Perhaps my previous post (see below) was too hasty. There I characterized 'absorption' as an experiential modality. This means that absorption is a property of experiences rather than a property of the objects of experience. Thus, when I see this black cheese grater here on my desk, I do not say that my experience is black--rather, the cheese grater is black. My experience is visual, and thus an experiential property rather than a worldly property. So, to use Heidegger's familiar example, hammering a nail does not "have" the property of absorption. Rather, absorption is a property of the experience of hammering a nail. In this case I am not reflecting on my activity, I am simply absorbed by it. (Experiential properties presuppose a subject of experience).
I also characterized absorption as dangerous. Of course, I did not intend for this to be a blanket characterization--that is, there's certainly nothing wrong with being absorbed in hammering, or playing music for that matter; in fact, absorption may be a better experiential modality for these sorts of things. When I said that absorption could be dangerous, I meant that experience which rules out reflection is prone to violating other subjects. While driving to the hoop in a game of pick-up basketball, absorbed in my activity, the bodies and limbs of my opponents are merely things inhibiting my purposeful activity. (The reflective attitude of basketball is thus embodied by the referee, whose task it is to not become absorbed in the game and to remain detached from it). One can see how venerating an experiential modality that rules out reflection could have dehumanizing consequences. The subjectivity of others is not acknowledged. Persons become bodies. Lives become means to the telos guiding my absorbed activity. (Yes, this is all very loose, but its a blog--ah, I'm reflecting!)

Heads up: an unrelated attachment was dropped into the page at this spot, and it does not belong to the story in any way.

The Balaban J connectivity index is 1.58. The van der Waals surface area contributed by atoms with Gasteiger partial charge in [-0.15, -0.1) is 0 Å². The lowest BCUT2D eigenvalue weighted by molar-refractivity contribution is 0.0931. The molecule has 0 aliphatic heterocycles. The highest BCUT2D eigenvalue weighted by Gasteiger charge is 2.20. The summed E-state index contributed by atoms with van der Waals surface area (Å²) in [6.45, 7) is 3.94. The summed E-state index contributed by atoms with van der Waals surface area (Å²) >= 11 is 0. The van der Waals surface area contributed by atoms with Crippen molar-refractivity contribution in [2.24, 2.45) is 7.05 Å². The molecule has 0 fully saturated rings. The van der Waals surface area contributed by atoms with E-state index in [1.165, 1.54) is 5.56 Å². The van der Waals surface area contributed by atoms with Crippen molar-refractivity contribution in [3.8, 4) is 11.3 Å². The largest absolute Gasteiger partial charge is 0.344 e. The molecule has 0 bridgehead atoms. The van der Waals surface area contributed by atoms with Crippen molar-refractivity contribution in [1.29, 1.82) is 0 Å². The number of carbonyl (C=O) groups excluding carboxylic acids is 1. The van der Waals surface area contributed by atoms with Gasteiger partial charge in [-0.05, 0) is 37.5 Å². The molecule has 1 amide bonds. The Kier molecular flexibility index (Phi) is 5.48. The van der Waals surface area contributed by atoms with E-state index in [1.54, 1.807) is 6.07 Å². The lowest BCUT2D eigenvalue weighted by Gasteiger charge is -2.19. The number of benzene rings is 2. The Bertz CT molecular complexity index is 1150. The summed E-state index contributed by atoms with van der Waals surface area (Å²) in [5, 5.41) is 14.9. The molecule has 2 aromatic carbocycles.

But what I may have overlooked in my last post was the possibility of a modality of experience that could be called absorption, but with the modification of being an absorption-like modality specifically oriented to the subjectivity of others. This would mean a direct, intuitive, noninferential awareness of foreign subjectivities that would be more than just empathy (for that is what empathy is) in that it would include an additional experiential-property-aspect that we might describe as 'moral attunement'. I believe Levinas approaches ethics in a manner along these lines. For him, the experience of the other--the experience and not the other himself--grounds the first and foremost ethical principle not to violate the other. In Levinas' colorful prose, the "face" of the other "calls out" to me, demanding moral recognition.
If there is to be such a thing as moral phenomenology it would undoubtedly have to address this issue of a moral experiential modality. Regardless, the difficulty still remains as to whether this would be moral philosophy proper and not merely a descriptive treatment of moral experience.